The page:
Look, but don’t touch

Giovanna Fasanelli | VOLUME 31, ISSUE 5
These blue rings signal a clear warning to the attacker
Of all the colourful animals that can kill, the blue-ringed octopus is possibly one of the most venomous.

Here’s a riddle: what flashes electric blue rings, can kill humans, and can squeeze through a wedding ring?

One of the most famous – and infamous – of cephalopods is the gorgeous, highly lethal and surprisingly diminutive blue-ringed octopus. It can be found within shallow reef waters from southern Australia to Japan, and from the Solomon Islands westward to Sri Lanka.

There are currently four described species of this marine predator, though more are likely to be uncovered as genetic studies continue. All species have in common their most striking feature: pulsating, neon-blue rings or lines that cover the body and are turned on when the octopus perceives threat. These blue rings signal a clear warning to the attacker: caution – highly venomous!

In fact, these tiny molluscs are so venomous that just one adult, weighing a mere 25g, possesses sufficient venom to fatally paralyse 10 humans. Children playing in tidal pools are at risk of overlooking such a deadly creature, for the blue-ringed octopus is no bigger than a hand and, at rest, is supremely camouflaged, often hiding within empty shells and among rocks.

The venom is contained within the salivary glands and is usually delivered via a small, often painless bite that can make it difficult for emergency services to know exactly what has befallen the victim. Within minutes, the venom’s highly powerful tetrodotoxin begins to paralyse the victim’s muscles, including those used to communicate and, most importantly, to breathe. As there is no known antidote for the venom, the key to surviving a blue-ringed octopus bite is to receive rescue breathing until paramedics can place the victim on artificial respiration. With time, the body will metabolise the toxins and victims should recover.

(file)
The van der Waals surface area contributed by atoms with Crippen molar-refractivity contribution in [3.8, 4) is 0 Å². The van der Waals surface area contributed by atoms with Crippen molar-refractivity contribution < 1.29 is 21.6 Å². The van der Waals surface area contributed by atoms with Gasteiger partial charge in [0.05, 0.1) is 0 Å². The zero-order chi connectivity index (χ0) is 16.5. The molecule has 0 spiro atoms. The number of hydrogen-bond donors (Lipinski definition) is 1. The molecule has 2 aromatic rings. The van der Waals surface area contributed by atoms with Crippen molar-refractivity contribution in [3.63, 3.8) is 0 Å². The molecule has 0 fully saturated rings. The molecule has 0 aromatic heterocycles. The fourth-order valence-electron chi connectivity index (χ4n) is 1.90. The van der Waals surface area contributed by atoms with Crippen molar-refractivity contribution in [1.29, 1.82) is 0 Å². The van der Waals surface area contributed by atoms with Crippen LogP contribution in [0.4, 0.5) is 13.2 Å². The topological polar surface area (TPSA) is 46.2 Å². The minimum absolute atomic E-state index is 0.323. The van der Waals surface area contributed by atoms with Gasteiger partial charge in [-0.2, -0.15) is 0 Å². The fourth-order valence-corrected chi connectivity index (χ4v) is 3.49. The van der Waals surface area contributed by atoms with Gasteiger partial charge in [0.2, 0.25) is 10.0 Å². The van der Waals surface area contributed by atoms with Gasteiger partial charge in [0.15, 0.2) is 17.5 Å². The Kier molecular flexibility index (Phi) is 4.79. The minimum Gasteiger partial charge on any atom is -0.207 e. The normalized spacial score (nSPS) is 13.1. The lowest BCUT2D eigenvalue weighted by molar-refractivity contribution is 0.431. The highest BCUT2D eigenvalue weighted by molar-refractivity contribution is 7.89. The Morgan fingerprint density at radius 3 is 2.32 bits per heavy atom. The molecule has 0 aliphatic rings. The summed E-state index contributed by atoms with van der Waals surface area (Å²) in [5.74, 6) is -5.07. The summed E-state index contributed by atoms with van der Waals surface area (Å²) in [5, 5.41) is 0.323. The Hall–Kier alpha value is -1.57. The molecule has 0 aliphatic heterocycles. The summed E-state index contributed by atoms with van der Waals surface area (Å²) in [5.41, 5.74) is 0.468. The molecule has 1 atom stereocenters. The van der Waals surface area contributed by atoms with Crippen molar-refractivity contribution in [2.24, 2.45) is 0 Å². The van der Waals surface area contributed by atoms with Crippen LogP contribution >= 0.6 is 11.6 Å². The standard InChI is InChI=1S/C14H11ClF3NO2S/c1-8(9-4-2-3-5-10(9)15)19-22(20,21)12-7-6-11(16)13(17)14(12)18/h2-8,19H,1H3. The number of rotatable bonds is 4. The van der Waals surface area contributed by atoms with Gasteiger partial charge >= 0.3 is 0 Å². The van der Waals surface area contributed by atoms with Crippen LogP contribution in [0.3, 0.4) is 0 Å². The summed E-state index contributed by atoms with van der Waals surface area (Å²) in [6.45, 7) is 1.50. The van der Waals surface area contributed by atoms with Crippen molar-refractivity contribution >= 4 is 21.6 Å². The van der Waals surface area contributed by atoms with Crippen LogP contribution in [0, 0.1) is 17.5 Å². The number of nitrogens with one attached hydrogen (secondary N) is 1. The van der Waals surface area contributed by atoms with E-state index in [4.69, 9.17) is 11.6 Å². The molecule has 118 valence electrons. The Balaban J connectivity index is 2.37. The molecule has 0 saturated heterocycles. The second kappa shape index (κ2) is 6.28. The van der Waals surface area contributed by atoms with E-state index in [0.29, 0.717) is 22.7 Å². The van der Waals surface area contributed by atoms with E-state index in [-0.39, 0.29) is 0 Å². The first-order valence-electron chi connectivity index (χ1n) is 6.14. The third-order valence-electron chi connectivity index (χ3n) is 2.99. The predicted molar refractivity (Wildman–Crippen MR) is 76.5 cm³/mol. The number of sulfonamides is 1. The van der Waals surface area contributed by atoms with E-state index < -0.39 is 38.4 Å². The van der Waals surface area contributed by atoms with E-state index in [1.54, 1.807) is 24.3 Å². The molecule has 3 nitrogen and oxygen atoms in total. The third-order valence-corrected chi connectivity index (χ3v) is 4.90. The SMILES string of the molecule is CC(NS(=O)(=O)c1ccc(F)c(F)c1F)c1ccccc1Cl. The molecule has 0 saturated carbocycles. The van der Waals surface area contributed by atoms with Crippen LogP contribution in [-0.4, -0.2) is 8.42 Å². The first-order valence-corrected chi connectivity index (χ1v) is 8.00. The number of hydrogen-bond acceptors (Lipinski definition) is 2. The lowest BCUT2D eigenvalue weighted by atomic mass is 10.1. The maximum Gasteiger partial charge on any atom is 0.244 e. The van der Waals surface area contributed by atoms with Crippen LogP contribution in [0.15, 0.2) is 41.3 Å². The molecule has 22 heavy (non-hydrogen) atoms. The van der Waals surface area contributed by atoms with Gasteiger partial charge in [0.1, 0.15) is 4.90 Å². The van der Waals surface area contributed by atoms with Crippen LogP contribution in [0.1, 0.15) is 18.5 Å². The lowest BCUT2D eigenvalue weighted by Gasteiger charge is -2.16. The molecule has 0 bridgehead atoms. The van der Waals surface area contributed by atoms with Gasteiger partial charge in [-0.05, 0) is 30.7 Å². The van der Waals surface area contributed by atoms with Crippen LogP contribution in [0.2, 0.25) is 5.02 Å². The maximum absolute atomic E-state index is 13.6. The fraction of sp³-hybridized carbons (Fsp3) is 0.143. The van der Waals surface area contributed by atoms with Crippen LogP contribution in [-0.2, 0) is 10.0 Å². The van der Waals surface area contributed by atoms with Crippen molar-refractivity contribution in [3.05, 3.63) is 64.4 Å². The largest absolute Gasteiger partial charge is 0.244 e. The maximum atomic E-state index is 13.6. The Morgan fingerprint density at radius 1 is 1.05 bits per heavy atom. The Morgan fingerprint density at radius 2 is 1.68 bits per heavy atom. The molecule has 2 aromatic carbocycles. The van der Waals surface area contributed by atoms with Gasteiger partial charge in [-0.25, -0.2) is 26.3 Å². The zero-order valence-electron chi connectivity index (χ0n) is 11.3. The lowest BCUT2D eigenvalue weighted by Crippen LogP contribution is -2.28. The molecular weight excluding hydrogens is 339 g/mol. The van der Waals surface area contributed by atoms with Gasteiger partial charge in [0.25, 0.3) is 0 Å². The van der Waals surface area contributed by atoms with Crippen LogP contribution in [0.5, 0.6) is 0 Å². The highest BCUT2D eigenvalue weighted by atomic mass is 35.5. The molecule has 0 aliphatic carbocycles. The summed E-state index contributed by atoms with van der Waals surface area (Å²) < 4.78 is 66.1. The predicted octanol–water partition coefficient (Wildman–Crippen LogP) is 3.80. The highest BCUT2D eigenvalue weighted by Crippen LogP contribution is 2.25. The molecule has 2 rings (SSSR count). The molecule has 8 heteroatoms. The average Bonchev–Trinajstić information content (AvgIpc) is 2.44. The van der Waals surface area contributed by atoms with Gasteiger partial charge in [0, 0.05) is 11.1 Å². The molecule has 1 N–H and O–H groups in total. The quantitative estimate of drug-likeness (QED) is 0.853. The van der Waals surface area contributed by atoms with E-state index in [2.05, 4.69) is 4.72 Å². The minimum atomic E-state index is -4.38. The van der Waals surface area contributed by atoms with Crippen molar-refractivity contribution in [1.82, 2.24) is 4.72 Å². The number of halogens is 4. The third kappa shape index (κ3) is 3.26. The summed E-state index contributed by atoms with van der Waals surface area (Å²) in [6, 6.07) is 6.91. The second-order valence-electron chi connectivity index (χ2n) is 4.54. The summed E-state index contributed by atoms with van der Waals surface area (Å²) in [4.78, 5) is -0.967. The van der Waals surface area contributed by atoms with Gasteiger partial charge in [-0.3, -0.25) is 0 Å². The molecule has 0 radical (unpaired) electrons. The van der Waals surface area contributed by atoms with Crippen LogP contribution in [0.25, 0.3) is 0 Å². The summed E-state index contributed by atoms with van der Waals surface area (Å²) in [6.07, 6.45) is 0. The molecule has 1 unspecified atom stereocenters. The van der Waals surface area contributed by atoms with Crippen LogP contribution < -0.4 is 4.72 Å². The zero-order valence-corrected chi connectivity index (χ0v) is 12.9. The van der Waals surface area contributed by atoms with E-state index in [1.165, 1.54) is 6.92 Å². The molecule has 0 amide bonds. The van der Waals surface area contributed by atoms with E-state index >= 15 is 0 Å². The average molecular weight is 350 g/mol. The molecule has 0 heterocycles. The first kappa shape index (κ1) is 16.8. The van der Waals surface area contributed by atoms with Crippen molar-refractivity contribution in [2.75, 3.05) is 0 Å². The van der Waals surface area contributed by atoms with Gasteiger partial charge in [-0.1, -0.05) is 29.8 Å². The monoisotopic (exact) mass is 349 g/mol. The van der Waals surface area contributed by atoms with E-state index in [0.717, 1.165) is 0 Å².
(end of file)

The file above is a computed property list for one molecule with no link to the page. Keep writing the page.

Accidents can happen and, for this reason, blue-ringed octopuses should not be kept as aquarium pets.

The life of this small, yet sophisticated, predator is surprisingly short. From birth, the blue-ringed octopus has around one year to become proficient at hunting small crustaceans and to find a willing mate. The art of crab-killing involves stealthy manoeuvres through rocky reef or sand, using its supreme camouflage to get within pouncing distance of its prey. In a few sudden movements, the unsuspecting crab is enveloped within the octopus’s sticky tentacles, with no chance of escape. A sharp, parrot-like beak then bites a hole through the crab’s carapace, injecting the lethal venom that subdues the struggling crustacean within seconds.

Also of interest is that several cases of cannibalism among juveniles and adults have been observed. The act of mating is met with equal ferocity, as the male impolitely mounts the female and repeatedly inserts his modified mating tentacle, known as the hectocotylus, into her mantle, thereby transferring the all-important sperm packets. In one species, Hapalochlaena Iunulata, the female even has to forcibly remove her over-zealous mate.

The female then lays a single clutch of up to 50 eggs inside a brood chamber, which may be an empty shell, rocky crevice, beer bottle or drink can. The female guards her brood with her life – quite literally, for after they hatch several weeks later, she dies. It’s a real case of Romeo and Juliet, as the male also passes on after keeping his side of the deal. Depending on the species, the hatchlings either enter the plankton or begin life on the reef as miniature adults, ready to attack any crawling crustacean that happens by.


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